(Bloomberg) — Venezuelan central bank officials have summoned executives from a handful of local financial firms to discuss plans to create a clearing and settlement system in U.S. dollars starting next year, according to five people with knowledge of the matter.
The move would be an important step as a means to formalize transactions in dollars in Venezuela’s banking system, the people said, declining to be named since the proposal hasn’t been made public. It would also allow banks to offer loans in dollars, which could boost a moribund local credit market, two of the people said. The local bolivar currency would co-exist in the banking system.
At least five private banks have met with central bank officials in recent weeks, one of the people said. Several of Venezuela’s banks already offer services to clients holding dollars, but they are limited to cash deposits, withdrawals and wires between accounts from the same bank.
The new system would turn the central bank into a dollar clearinghouse, allowing instant transactions between banks and businesses within the country. Last month, the central bank banned local lenders from setting up a system of their own without government oversight.
A press official for Venezuela’s central bank didn’t respond to requests for comment.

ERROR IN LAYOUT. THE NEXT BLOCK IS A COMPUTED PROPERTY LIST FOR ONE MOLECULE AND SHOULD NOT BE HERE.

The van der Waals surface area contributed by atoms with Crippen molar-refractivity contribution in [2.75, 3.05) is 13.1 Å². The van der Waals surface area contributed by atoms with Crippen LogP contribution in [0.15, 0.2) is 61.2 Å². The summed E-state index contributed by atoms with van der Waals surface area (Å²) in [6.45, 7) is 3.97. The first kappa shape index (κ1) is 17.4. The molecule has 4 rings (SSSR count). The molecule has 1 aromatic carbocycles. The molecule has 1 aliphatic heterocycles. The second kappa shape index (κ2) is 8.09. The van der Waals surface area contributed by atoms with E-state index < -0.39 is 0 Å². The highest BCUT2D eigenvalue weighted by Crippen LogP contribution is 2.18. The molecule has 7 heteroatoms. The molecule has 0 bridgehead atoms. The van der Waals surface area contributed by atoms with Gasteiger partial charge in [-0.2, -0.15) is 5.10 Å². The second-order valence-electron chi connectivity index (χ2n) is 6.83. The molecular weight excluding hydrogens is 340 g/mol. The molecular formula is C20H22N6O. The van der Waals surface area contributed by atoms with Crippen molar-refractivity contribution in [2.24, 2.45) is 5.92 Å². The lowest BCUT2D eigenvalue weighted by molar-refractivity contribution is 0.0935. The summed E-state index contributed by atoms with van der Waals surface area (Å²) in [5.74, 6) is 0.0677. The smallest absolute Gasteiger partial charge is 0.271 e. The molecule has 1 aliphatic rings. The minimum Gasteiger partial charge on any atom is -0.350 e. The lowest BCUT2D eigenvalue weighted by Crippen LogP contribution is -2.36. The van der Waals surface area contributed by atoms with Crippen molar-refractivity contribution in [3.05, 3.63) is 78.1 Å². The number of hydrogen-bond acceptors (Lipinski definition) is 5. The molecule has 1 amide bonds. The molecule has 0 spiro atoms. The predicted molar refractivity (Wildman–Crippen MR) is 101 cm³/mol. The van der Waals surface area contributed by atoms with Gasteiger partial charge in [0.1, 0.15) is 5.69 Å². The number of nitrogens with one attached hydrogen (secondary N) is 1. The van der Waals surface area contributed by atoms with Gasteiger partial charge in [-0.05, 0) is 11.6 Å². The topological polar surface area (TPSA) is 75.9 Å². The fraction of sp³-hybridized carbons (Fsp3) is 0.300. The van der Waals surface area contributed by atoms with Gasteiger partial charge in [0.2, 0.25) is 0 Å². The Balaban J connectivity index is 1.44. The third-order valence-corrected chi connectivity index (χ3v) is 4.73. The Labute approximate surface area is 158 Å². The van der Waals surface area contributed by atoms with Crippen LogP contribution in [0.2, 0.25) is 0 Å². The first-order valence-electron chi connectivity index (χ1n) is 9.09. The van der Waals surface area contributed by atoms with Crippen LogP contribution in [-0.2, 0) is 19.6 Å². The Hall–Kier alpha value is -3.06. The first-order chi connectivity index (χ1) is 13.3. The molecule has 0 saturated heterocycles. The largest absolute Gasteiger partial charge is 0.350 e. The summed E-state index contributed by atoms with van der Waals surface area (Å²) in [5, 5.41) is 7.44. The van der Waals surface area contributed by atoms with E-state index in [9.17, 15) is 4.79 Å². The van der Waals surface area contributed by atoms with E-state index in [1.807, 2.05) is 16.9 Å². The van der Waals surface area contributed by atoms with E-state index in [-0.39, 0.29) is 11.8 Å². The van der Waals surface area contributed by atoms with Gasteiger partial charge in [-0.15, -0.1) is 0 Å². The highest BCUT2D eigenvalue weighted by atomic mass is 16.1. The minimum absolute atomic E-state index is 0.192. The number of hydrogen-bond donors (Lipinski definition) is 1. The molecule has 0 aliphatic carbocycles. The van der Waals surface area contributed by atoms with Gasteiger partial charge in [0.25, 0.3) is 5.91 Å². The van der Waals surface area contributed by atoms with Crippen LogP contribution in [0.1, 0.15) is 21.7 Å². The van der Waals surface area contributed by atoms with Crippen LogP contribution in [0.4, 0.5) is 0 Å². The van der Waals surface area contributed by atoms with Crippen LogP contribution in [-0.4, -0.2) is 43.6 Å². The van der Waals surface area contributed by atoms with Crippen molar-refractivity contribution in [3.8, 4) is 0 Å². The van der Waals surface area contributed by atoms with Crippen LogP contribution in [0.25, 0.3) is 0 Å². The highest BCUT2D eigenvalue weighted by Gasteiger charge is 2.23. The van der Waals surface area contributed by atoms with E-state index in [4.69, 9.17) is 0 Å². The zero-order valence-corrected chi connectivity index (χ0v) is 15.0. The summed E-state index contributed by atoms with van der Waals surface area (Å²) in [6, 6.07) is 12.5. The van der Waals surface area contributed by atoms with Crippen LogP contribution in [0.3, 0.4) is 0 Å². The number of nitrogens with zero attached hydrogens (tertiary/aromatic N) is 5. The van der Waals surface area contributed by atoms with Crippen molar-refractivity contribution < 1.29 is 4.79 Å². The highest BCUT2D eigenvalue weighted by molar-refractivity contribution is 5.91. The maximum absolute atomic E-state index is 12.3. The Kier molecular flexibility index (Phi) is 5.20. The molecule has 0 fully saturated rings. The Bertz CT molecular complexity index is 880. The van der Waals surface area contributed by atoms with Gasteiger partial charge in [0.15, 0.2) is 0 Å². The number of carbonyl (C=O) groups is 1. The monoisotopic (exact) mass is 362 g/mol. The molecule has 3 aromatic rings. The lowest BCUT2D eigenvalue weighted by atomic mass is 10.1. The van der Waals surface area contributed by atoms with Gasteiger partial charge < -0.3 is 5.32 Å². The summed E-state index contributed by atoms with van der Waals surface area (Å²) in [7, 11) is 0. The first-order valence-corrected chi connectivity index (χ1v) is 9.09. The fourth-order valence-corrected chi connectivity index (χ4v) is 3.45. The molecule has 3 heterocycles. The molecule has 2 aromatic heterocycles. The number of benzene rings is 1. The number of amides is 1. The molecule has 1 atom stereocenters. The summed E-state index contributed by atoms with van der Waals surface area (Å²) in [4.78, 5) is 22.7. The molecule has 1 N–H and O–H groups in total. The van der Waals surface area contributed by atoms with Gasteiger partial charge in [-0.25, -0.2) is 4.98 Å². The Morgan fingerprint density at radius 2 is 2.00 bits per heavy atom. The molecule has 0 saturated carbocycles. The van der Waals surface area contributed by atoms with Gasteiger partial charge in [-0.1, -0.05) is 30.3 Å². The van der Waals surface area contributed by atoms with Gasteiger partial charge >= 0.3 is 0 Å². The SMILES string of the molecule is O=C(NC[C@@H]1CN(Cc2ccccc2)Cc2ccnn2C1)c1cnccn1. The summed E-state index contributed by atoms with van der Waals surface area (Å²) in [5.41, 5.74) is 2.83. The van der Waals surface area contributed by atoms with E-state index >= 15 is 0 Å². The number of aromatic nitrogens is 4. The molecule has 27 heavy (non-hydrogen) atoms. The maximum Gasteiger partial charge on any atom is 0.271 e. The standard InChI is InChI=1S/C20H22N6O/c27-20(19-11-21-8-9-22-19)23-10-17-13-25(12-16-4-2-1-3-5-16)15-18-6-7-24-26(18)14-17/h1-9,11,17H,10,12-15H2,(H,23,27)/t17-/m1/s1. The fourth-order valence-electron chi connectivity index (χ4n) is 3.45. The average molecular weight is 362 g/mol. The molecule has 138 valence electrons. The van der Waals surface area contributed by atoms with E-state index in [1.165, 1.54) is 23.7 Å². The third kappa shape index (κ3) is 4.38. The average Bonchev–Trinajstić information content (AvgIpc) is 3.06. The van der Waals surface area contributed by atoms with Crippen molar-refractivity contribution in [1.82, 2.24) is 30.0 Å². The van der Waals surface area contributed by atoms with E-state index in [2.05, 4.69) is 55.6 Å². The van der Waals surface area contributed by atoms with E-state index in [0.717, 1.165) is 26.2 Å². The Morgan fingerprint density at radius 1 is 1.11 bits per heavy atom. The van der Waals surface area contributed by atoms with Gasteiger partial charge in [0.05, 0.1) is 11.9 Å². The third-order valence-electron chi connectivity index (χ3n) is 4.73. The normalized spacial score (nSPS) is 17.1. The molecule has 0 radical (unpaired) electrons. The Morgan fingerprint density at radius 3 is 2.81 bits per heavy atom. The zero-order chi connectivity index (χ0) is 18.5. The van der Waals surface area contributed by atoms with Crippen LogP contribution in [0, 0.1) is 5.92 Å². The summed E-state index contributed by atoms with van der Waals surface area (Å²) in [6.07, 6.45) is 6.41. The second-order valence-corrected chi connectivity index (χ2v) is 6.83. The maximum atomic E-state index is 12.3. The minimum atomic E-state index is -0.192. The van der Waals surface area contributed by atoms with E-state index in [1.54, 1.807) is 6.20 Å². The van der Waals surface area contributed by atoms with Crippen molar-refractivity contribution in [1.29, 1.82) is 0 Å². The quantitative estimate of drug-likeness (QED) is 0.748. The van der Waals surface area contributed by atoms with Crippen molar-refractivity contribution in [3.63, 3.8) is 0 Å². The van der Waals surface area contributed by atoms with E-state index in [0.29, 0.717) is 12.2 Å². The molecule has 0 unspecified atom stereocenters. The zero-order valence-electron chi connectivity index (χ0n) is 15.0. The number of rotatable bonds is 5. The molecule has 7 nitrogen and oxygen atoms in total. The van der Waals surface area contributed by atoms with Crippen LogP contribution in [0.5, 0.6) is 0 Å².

Venezuelans now use greenbacks to pay for everything from candy bars to shoes, often relying on money transfer services like Zelle due to a shortage of cash. More than 60% of commercial transactions are made in foreign currency, according to local financial analysis firm Ecoanalitica. Annual inflation is running at 5,400%, according to Bloomberg’s Cafe Con Leche Index, which tracks the cost of a cup of coffee in Caracas.
While Venezuela’s socialist government used to demonize the U.S. currency, President Nicolas Maduro publicly endorsed dollarization last year as a means to tame hyperinflation and help stabilize a crumbling economy. But he has stopped short of adopting the dollar formally.
The bolivar has become worthless following seven years of economic contraction and failed policies. A recent plan to print a new 100,000 bolivar bill would make it the highest denomination yet, but still only worth $0.15.
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